Conflicts may occur because of a situation or because of the personalities of the partners. ~ Situational conflicts or realistic conflicts occur because of a need to make changes in a relationship. ~ Personality conflicts arise because of personality, such as the needs to vent aggression, dominate or overpower: They are not directed toward making changes, but simply toward releasing pent-up tensions. Conflict in natural intimate relationships. Handling conflicts in a healthy way is the task.
Experiencing and Managing Conflict Dealing with anger takes skill and sensitivity and may require negotiation. ~ Differences between people may lead to anger, which transforms differences into fights and creates tension, distrust, division and fear. ~ Most people have learned to handle anger by either venting or suppressing it. ~ Many couples experience a love/anger cycle involving anger at the point a couple become most intimate with each other.
~ Suppressed anger ultimately leads to resentment and low-level hostility. ~ Anger can be recognized as a symptom of something that needs to be changed, leading to negotiation.
The way in which a couple deals with conflict resolution both reflects and contributes to their marital happiness. ~ Happily married couples display distinctive communication behaviors including: - summarizing of what the other person says into his or her own words, - paraphrasing to put what the other person ways into one’s own words, - validating the other’s feelings and, - clarifying the communication it there is uncertainty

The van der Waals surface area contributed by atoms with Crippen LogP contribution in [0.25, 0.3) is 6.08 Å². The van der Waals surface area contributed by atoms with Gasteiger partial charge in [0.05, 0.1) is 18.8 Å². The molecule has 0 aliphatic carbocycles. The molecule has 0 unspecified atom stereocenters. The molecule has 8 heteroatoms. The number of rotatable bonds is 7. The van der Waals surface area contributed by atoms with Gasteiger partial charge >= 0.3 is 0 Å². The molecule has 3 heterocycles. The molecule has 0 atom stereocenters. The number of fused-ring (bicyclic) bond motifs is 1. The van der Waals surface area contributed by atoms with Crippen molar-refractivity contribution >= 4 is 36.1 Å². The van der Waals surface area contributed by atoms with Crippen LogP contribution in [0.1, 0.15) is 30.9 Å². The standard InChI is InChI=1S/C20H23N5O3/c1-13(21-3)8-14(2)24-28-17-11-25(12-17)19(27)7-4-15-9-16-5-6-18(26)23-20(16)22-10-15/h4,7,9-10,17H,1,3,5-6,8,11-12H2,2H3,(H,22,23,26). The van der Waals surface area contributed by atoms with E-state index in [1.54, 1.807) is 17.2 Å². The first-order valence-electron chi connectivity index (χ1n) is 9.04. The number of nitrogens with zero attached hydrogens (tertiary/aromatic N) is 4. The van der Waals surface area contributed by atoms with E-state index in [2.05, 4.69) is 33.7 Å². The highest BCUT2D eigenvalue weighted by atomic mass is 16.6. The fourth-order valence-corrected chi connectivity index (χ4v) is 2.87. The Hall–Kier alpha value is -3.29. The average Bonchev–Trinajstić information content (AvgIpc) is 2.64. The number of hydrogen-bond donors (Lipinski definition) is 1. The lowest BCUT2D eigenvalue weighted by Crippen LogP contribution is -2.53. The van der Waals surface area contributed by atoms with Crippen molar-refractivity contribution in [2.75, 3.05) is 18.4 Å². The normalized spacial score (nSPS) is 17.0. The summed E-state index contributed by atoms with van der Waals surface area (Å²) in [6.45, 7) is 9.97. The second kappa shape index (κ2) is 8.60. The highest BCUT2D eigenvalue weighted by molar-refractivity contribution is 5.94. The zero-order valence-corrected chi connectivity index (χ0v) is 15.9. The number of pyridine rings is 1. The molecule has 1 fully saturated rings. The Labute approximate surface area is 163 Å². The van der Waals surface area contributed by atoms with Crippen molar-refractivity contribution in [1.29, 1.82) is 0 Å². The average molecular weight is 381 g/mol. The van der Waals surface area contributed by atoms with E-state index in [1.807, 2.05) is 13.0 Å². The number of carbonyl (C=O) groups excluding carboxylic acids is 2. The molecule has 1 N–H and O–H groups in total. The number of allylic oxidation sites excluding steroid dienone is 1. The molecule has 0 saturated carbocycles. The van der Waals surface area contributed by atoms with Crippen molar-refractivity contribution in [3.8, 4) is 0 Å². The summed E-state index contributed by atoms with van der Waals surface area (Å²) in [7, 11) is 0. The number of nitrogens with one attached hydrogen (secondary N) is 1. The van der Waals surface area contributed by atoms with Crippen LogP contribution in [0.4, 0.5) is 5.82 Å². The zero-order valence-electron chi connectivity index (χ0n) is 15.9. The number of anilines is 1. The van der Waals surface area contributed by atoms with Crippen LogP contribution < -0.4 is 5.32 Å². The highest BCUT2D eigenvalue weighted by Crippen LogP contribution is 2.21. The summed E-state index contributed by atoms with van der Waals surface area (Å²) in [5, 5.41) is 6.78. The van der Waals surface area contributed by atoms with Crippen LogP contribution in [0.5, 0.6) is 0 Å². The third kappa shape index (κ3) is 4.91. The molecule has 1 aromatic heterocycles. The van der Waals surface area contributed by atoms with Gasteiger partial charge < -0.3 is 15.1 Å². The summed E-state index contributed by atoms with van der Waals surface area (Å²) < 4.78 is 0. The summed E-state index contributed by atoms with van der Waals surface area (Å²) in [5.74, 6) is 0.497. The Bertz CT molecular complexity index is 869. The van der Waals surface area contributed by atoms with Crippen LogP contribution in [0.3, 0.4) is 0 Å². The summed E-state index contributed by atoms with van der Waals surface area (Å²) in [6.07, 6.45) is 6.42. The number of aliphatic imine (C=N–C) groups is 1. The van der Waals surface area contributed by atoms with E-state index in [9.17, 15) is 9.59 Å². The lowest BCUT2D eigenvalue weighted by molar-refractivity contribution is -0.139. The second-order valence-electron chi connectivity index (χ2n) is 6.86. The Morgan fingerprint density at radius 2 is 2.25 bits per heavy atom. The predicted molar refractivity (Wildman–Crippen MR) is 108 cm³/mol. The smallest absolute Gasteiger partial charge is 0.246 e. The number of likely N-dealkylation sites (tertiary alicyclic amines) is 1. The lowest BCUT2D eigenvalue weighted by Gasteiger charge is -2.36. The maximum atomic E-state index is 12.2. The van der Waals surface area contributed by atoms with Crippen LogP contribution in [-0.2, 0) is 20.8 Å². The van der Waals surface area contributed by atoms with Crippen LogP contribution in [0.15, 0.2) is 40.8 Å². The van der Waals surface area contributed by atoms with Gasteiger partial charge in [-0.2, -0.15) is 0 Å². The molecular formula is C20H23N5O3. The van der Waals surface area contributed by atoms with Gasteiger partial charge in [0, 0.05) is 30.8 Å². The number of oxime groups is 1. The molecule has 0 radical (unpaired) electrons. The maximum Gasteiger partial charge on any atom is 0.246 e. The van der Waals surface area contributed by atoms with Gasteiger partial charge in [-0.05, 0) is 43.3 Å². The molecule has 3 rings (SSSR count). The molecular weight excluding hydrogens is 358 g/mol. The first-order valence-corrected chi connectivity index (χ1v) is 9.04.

~ Unhappy couples display the following patterns: - confrontation rather than trying to understand, - confrontation and defensiveness as alternating patterns, - complaining and defensiveness as alternating patterns.
Fighting about sex involves issues that are sexual as well as using sex as a scapegoat for underlying issues, which are unresolved. Couples disagree or fight over money for a number of reasons, one of the most important being power. ~ Money issues tend to support male dominance. ~ Financial priorities are a major source of disagreement. ~ Talking about money is often taboo, although our society is obsessed with money.
~ There are three major ways conflict can be resolved through negotiation: - Agreement as a gift occurs when a person agrees without coercion, threats, or resentment: It is a gift of love. ~ Bargaining involves making compromises, seeking the most equitable deal for each partner. ~ Co-existence involves living with the differences without undermining the basic ties. Communication is the basis for good relationships. Communication and intimacy are reciprocal.